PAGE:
The previous blog of 5th December 2013 Flotation Mineralogy: Valid and Valuable examined the role of mineralogy in flotation. Indeed, many of these same ideas, challenges and solutions are experienced when dealing with environmental characterisation of ore deposits. However, the challenge extends further as often environmental managers and superintendents are left with smaller budgets, and fewer staff to undertake such predictive characterisation works. The key to predicting environmental issues such as formation of acid mine/rock drainage (AMD/ARD) lies in understanding the mineralogy. If there was just one piece of information or test that one could perform in this field, it would be to obtain mineralogical data, and yet, the current trend is to collect as much geochemical data (i.e., net acid generation and net acid producing potential values) as possible. Furthermore, when such geochemical data is collected, it is rarely correlated back to the original mineralogy, or indeed to the lithology from which the sample originated. Therefore, how can an ARD block model be produced based on a handful of numbers which do not have any mineralogical or lithological context?
The State of Play
Current ARD mineralogical assessments primarily focus on using optical microscopy and X-ray diffraction (XRD) to determine the modal mineralogy and identify acid-generating sulphide phases. However, such techniques are limited to samples classified geochemically as ‘uncertain’ and not routinely performed. Sophisticated techniques such as scanning electron microscopy (SEM) and electron-probe microanalysis (EPMA) are occasionally used to supplement these studies with the objective of gathering information about fine-grained mineral phases, reaction rims and solid-solution minerals. The use of automated mineralogy for ARD characterisation of tailings is also now undertaken, but this does not directly aid the development of robust predictive ARD block model. Most recently, there has been a renewed interest in utilising whole-rock geochemical data and modal mineralogy data to quantify mineralogy, and through careful validation (which can now be performed simply using bench-top XRD instruments e.g., the Bruker D2 Phaser at the University of Tasmania), such a method demonstrates promise in allowing for an ore deposit to be fully understood. Whilst all of these mineralogical techniques are of use, what is absent is a robust simple mineralogical tool or tools that can be used on a large number of samples (i.e., in accordance with best practice sampling guidelines as outlined by the Australian Government). Indeed, the three hurdles identified by Dr Chris Greet in Flotation Mineralogy: Valid and Valuable also apply here: turn-around time, expense and validity.
‘Simplicity is the ultimate sophistication’
The acid rock drainage index (ARDI; Parbhakar-Fox et al. 2011) is perhaps the best example of a simple mineralogical evaluation scheme that requires the assessment of a given sample area by five key parameters (i.e., sulphide content, morphology, alteration, neutralizer content and mineral associations) that influence ARD formation. Such a method only requires trained personnel to perform the evaluation (therefore reducing turn-around time and expense) with samples continually taken for validation geochemical testing, as per stage-one of the GMT approach (Parbhakar-Fox et al. 2011) introduced in the blog on 1st November 2013: Reinventing the ARD testing wheel. To aid the ARDI assessment, other techniques can be performed to aid mineral identification, such as carbonate staining or short-wave infrared analyses to correctly identify alteration minerals (i.e., potential secondary neutralisers). This first pass assessment of mineralogy allows for any data generated by geochemical tests to be better understood, and also provides an insight of the samples texture and its influence on ARD formation. Any samples identified as complex or as an end-member (i.e., highly acid forming or neutralising) can be better recognised and nominated for further mineralogical interrogation using more sophisticated tools introduced previously. To undertake ARDI assessments as routine (on waste rock and marginal ore materials) would be the ultimate goal to improve ARD characterisation. However, to achieve this requires a significant cultural shift by the mining industry, who resist change as more funds would have to be spent during the early stages of mine operations. But the benefits of reducing post-closure costs and avoiding reputational damage (particularly for ore deposits prone to ARD formation i.e., massive sulphide, porphyry, SEDEX) are arguably more significant.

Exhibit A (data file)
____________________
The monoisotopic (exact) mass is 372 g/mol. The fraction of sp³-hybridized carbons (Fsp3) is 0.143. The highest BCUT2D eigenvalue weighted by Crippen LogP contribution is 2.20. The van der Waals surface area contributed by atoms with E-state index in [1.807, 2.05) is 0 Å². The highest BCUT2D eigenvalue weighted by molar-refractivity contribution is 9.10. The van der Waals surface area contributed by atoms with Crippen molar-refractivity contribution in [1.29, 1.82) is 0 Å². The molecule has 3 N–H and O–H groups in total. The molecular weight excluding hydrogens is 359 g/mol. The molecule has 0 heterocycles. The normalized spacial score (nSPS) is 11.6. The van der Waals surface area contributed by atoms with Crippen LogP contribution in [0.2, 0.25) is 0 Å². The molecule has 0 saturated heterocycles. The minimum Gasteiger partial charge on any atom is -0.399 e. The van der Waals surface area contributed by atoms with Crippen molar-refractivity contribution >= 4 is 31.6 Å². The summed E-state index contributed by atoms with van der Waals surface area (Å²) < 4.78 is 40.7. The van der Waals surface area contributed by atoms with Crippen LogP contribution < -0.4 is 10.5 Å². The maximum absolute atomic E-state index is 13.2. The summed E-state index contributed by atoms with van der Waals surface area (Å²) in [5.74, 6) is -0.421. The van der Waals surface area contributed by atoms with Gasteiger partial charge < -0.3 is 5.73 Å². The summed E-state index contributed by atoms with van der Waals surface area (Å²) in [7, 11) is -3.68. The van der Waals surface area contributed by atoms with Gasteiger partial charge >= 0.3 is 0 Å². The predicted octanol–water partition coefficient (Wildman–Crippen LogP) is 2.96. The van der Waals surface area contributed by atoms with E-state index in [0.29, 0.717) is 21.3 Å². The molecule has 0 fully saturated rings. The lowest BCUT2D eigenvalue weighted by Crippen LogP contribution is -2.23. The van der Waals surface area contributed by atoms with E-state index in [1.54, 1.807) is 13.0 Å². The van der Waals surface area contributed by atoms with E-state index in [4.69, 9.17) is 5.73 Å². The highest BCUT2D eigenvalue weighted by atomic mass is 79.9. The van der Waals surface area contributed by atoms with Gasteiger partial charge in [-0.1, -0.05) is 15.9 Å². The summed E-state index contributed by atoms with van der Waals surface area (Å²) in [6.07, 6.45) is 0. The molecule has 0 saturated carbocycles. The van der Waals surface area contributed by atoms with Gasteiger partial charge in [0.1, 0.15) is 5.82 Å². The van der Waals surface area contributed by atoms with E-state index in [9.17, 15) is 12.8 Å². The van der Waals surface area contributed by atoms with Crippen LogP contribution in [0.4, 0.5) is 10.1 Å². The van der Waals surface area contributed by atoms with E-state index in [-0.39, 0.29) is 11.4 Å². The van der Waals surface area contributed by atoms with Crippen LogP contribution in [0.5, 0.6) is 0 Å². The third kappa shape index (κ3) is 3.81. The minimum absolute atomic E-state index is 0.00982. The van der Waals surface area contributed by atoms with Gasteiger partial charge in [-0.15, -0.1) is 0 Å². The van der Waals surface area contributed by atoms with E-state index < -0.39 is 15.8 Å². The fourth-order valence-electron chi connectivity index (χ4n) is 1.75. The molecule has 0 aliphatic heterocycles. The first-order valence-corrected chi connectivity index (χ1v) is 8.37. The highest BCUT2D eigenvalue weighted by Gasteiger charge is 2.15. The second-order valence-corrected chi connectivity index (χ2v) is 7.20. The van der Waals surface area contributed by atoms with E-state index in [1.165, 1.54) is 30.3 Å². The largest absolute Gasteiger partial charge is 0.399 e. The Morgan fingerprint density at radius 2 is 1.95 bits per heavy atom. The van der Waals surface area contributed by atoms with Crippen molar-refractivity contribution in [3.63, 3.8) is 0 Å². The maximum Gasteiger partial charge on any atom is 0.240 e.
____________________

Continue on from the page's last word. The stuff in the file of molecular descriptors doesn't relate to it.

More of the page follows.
The next steps…
The conclusions given in Flotation Mineralogy: Valid and Valuable are reiterated here but in an environmental context. First, a simple field-based ARDI assessment must be performed routinely on a given sample interval (as site-specifically determined). Next, the appropriate mineralogical tools must be used in a focused study to determine the mineralogical and textural controls on ARD formation on a selection of well-chosen representative samples. T his data, alongside others generated by geochemical and geometallurgical tools will allow for better ARD prediction and block modelling.
The challenge is to change the perception that mineralogy is only required for exploration, resource development, and processing studies. Mineralogy is the key required by all and will help the mining industry unlock a more environmentally conscientious future.
For more information on AMD prediction consulting or analysis, please contact MinAssist.
Parbhakar-Fox, A.K. et al., 2011. Development of a textural index for the prediction of acid rock drainage. Minerals Engineering.